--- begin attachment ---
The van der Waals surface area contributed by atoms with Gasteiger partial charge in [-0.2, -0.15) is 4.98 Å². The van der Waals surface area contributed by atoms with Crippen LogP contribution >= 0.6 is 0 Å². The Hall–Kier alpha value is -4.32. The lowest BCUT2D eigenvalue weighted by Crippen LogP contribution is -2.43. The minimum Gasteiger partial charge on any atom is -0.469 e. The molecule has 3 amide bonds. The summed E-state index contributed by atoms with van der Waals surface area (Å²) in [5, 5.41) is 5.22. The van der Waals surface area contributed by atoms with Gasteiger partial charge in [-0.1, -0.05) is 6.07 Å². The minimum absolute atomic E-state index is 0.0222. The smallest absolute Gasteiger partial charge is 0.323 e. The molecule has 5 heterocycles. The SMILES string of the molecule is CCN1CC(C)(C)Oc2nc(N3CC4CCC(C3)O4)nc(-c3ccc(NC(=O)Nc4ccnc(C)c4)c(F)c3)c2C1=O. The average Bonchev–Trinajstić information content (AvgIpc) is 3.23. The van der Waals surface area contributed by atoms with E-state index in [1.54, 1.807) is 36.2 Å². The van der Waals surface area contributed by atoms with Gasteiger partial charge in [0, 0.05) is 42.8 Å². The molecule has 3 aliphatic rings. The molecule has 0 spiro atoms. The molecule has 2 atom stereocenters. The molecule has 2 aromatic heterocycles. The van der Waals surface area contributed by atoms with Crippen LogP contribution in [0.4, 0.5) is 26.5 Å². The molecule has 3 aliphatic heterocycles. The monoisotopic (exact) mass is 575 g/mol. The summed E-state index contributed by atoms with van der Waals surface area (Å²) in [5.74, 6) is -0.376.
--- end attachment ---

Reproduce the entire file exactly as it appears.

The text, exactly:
The van der Waals surface area contributed by atoms with Gasteiger partial charge in [-0.2, -0.15) is 4.98 Å². The van der Waals surface area contributed by atoms with Crippen LogP contribution >= 0.6 is 0 Å². The Hall–Kier alpha value is -4.32. The lowest BCUT2D eigenvalue weighted by Crippen LogP contribution is -2.43. The minimum Gasteiger partial charge on any atom is -0.469 e. The molecule has 3 amide bonds. The summed E-state index contributed by atoms with van der Waals surface area (Å²) in [5, 5.41) is 5.22. The van der Waals surface area contributed by atoms with Gasteiger partial charge in [-0.1, -0.05) is 6.07 Å². The minimum absolute atomic E-state index is 0.0222. The smallest absolute Gasteiger partial charge is 0.323 e. The molecule has 5 heterocycles. The SMILES string of the molecule is CCN1CC(C)(C)Oc2nc(N3CC4CCC(C3)O4)nc(-c3ccc(NC(=O)Nc4ccnc(C)c4)c(F)c3)c2C1=O. The average Bonchev–Trinajstić information content (AvgIpc) is 3.23. The van der Waals surface area contributed by atoms with E-state index in [1.54, 1.807) is 36.2 Å². The van der Waals surface area contributed by atoms with Gasteiger partial charge in [0, 0.05) is 42.8 Å². The molecule has 3 aliphatic rings. The molecule has 0 spiro atoms. The molecule has 2 atom stereocenters. The molecule has 2 aromatic heterocycles. The van der Waals surface area contributed by atoms with Crippen LogP contribution in [0.4, 0.5) is 26.5 Å². The molecule has 3 aliphatic heterocycles. The monoisotopic (exact) mass is 575 g/mol. The summed E-state index contributed by atoms with van der Waals surface area (Å²) in [5.74, 6) is -0.376.